The proportion of students born overseas is rising

Students from many different backgrounds study in higher education, and international students contribute to this diverse group. International students enrich Australian communities, bringing energy and different points of view, and they expand Australia's global networks by linking Australians to the rest of the world. (Endnote 2) Higher education is also a significant export industry for Australia - in 2010, fee income from international students was around $3.7 billion. (Endnote1)

In 2001, just under one in three (30%) higher education students were born overseas, with the figure rising to 33% in 2011. Of higher education students born overseas in 2011, over half (60%) were born in Asia, 16% were born in Europe, and 13% were born in Africa and the Middle East. Specifically, many international students came from China (19%), England (7%), India (6%), Malaysia (5%) and New Zealand (4%).

PERCENTAGE OF INTERNATIONAL STUDENTS(a) BY PLACE OF BIRTH - 2011
Bar graph of percentage of international students by place of birth - 2011
(a) Aged 15-64 years.
(b) Includes Oceania and the Americas.
Source: ABS 2011 Census of Population and Housing

WHERE DO THEY LIVE?

States and territories

In 2011, a similar proportion of the population aged 15-64 were undertaking higher education across the states and territories, with the exception of the Australian Capital Territory. Just over one in ten (12%) people in the ACT were higher education students, which is nearly twice the proportion of other states and territories. Half of the higher education students living in the ACT lived interstate or overseas five years before, which was again more than any other state or territory.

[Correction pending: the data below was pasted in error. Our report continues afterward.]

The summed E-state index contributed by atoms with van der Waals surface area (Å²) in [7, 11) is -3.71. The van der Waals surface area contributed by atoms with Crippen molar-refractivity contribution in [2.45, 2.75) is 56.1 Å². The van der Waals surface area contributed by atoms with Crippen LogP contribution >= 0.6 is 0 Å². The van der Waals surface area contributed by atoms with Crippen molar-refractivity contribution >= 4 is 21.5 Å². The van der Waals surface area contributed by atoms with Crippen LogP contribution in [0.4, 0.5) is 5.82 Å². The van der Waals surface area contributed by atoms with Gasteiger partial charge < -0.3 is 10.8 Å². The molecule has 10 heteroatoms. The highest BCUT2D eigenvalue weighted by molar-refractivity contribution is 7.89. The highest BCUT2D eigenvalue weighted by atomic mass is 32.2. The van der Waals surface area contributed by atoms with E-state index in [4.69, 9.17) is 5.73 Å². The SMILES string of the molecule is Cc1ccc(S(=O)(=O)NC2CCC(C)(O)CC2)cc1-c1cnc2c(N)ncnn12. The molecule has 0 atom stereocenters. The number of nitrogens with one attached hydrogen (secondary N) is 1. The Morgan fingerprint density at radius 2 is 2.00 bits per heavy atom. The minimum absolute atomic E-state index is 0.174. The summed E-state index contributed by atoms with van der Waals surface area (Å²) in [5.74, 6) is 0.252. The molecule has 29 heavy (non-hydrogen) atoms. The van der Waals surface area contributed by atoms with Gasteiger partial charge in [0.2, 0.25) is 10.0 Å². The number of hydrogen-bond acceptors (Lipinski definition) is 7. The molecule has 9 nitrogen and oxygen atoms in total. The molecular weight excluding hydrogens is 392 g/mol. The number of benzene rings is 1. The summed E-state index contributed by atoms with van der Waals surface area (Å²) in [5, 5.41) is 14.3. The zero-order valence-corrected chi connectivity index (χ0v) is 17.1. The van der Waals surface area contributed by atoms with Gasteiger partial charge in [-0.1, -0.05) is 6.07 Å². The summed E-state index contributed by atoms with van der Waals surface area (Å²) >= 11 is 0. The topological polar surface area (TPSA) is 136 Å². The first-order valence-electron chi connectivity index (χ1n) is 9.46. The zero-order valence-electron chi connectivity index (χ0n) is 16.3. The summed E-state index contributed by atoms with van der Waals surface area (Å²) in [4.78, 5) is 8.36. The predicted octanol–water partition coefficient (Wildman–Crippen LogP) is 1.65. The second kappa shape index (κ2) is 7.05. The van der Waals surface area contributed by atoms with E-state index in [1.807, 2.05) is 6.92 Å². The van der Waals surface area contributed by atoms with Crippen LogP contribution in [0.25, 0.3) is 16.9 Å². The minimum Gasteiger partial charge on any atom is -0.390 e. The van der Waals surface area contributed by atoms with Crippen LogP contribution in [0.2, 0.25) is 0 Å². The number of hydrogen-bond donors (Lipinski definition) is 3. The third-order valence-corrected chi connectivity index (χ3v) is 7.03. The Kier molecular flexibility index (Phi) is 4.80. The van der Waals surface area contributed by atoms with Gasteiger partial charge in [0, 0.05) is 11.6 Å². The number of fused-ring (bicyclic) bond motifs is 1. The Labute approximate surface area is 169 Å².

PERCENTAGE OF POPULATION(a) THAT WERE HIGHER EDUCATION STUDENTS - 2011
Bar graph of percentage of population that were higher education students - 2011
(a) Aged 15-64 years.
Source: ABS 2011 Census of Population and Housing

Capital cities and towns

In 2011, more than three quarters (78%) of higher education students lived in a capital city. Higher education students made up around 8% of the population of capital cities, and only 4% in other areas. This difference reflects the greater concentration of universities in capital cities. However, a number of smaller cities and towns that were home to higher education institutions also had a large proportion of higher education students within their local population. These included Wagga Wagga and Bathurst (both campuses of Charles Sturt University), Armidale (home to the University of New England), and Lismore (home to Southern Cross University).

Student mobility

Many people move households over a five year period, and in 2010, the most common reason given by higher education students for their last move was wanting to be closer to education facilities. (Endnote 3)

For the most part, students from capital cities tended to study in capital cities, and those who lived outside capital cities tended to study in regional areas: 91% of students who were living in a capital city in 2011 had also lived in a capital city five years before, and 86% of current students who lived outside a capital city in 2011 had also lived outside a capital city in 2006.

Older students were less mobile, being more likely to stay in capital cities than younger students (94% compared with 89%), and also more likely to live outside capital cities if they had lived there 5 years earlier (82% compared with 65%). Younger students (35%) were more likely to move away from capital cities than older students (18%). Interestingly, not many students overall had moved to a capital city in the past five years (9%).

MOBILITY OF HIGHER EDUCATION STUDENTS(a)(b) - 2011

(a) Aged 15-64 years.
(b) Percentage of students in/outside capital city in 2011 in comparison with where they lived in 2006.
Source: ABS 2011 Census of Population and Housing

LIVING ARRANGEMENTS OF HIGHER EDUCATION STUDENTS

In the past decade, the living arrangements of higher education students have seen some changes. Compared with 2001, more students were living with their parent(s) while less were living with their partner.